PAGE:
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Orange Bellied parrot imminent extinction threat

Peter Garrett last week announced $260,000 will be spent on an urgent bid to save the Orange-Bellied Parrot from extinction.

Under the Federal Government plan, captive populations will be boosted and extra feed and nesting options will be provided to encourage the 50 or so parrots left in the wild to breed.

(orange bellied parrot: source Wikimedia Commons).

The Orange-bellied Parrot is a migratory bird, which breeds only in coastal south-west Tasmania and spends the winter in coastal Victoria and South Australia. In Tasmania it occurs in buttongrass moorland interspersed with patches of forest or tea tree scrub.

Ecologist Peter Menkhorst, a spokesman for an existing 15-member recovery team, said the wild population was expected to disappear in the near future, placing enormous pressure on a captive breeding program. He said breeding rates had declined, possibly because of food shortages linked to the drought. However, it is easy to blame “drought” when loss of habitat is the surest way to lose a species!

Auditor General, Mr Des Pearson , in 2009 condemned that the Victorian Government for having few and unreliable statistics and was not fulfilling its legal obligations under the Flora and Fauna Guarantee Act 1988. The report found that efforts to list threatened species and processes had not been matched by efforts to develop action statements, monitor them, or assess their effectiveness.

It is not only orange-bellied parrots that are under threat of extinction. The state’s threatened species list includes some of our most iconic. A 15-year study shows Victorian bird numbers are collapsing throughout central and northern Victoria, with about two-thirds of species, including lorikeets, thornbills, honeyeaters and even kookaburras, declining dramatically in the past five years. (For those in Victoria, you can Take Action Now on the web page).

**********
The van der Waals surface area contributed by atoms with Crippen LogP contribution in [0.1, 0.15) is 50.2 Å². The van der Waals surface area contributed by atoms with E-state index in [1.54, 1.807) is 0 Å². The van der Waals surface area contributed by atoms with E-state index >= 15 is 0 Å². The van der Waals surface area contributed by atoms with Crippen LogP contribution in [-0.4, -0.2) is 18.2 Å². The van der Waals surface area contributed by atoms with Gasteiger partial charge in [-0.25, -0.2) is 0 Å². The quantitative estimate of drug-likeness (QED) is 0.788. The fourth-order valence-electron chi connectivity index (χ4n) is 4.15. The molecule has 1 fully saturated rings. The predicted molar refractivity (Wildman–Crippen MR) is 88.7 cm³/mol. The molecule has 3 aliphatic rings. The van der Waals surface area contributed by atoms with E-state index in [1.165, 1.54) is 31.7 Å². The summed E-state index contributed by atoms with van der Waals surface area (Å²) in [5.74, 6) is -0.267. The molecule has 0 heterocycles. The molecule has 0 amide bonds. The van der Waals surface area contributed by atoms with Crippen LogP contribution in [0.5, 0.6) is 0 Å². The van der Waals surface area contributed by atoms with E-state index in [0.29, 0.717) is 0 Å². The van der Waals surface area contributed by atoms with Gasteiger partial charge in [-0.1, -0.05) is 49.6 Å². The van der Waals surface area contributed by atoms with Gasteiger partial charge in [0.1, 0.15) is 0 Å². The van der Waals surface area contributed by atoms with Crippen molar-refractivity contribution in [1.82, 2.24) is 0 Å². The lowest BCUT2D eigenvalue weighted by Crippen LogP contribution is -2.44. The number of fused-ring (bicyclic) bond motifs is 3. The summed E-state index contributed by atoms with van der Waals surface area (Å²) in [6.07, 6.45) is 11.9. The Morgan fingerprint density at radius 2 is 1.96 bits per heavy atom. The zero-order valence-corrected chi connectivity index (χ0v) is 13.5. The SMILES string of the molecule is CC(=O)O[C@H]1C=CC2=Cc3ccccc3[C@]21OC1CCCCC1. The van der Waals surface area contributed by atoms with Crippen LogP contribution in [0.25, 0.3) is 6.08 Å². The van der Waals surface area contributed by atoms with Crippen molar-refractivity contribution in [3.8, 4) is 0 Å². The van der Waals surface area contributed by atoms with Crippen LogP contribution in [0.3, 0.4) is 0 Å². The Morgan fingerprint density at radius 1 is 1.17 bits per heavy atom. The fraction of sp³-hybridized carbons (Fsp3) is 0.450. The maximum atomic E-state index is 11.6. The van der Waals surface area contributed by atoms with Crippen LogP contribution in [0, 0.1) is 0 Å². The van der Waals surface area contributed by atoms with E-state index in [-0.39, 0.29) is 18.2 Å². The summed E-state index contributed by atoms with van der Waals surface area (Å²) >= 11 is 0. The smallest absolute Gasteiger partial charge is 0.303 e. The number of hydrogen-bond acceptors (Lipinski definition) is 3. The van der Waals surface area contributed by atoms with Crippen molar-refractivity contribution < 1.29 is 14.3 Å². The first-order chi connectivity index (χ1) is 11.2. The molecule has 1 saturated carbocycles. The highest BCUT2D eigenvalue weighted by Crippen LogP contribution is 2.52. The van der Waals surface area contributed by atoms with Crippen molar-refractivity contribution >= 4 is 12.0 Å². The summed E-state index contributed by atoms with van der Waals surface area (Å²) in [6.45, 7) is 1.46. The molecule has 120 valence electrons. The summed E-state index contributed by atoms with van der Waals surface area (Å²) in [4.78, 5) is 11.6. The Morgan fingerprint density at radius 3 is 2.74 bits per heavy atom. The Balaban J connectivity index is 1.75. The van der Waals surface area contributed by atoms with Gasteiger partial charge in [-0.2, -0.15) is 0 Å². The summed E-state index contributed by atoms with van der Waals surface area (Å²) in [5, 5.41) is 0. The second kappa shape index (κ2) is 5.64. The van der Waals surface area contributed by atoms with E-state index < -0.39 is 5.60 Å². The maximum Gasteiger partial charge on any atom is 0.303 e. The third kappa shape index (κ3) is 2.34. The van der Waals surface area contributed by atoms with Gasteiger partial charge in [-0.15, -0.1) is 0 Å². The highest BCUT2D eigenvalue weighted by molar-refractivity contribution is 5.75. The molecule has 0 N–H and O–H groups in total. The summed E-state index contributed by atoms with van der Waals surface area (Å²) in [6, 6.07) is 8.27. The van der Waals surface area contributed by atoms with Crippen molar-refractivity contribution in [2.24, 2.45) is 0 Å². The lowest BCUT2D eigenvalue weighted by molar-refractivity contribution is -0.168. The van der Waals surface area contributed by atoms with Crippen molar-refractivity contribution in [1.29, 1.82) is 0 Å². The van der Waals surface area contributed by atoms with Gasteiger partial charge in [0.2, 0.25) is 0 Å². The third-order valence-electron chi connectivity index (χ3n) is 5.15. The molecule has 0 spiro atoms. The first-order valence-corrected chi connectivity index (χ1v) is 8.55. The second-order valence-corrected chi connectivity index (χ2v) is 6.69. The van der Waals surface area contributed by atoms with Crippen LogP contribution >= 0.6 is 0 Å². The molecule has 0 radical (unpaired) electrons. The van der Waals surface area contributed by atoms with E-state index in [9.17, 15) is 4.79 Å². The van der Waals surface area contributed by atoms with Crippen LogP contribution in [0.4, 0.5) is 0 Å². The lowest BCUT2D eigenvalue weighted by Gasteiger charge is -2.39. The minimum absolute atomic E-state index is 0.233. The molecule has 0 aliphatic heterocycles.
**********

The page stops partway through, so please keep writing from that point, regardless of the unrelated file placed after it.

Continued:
Bald Hill wind farm in Victoria is notorious for being rejected by then Environment Minister Ian Campbell in 2006 due to the threat to the orange-bellied parrot. This token gesture was later over-ruled!

Ironically, the much-delayed Bald Hills wind, near the Wonthaggi desalination plant, was sold to Japanese interests, Mitsui, for $300 million and will operate from 2011, five years after former environment minister Ian Campbell caved in and belatedly approved the project. As well, Japanese firms have taken a stake in paper (Australian Paper), smallgoods manufacturing (Hans), IT (Kaz Group) and the housing sector (Payce Consolidated). Foreign investors are not likely to be interested in Australian biodiversity or species extinctions!

Water Minister Tim Holding dismissed environmental concerns about the desalination plant and said penguins, seals, whales, orange-bellied parrots, giant Gippsland earthworms, hooded plovers and their habitats would not be significantly affected by the project and nearby dinosaur fossils were also safe. That's reassuring from someone who has no environmental expertise or training!

(saltmarsh coastline typical in Australia source: Wikimedia commons).

Many coastal habitats, including coastal saltmarsh areas, are often looked upon as 'wasteland' and bulldozed to make way for industrial developments or housing estates. Orange-bellied parrots spend their winters in such coastal saltmarsh, typically on the shores of estuaries and lagoons.

The parrot, which breeds exclusively in a small area on Tasmania's West Coast, was listed as critically endangered in 2006 and it is feared it could now become extinct by 2013.

The main factors contributing to the loss of Orange-bellied Parrot habitat are:

  • drainage of wetlands for grazing
  • alteration and destruction of saltmarsh for industrial and urban
  • development
  • grazing of native vegetation
  • vegetation clearance for agricultural purposes
  • changes to land use practices
  • recreational activities (OBPRT 2006a).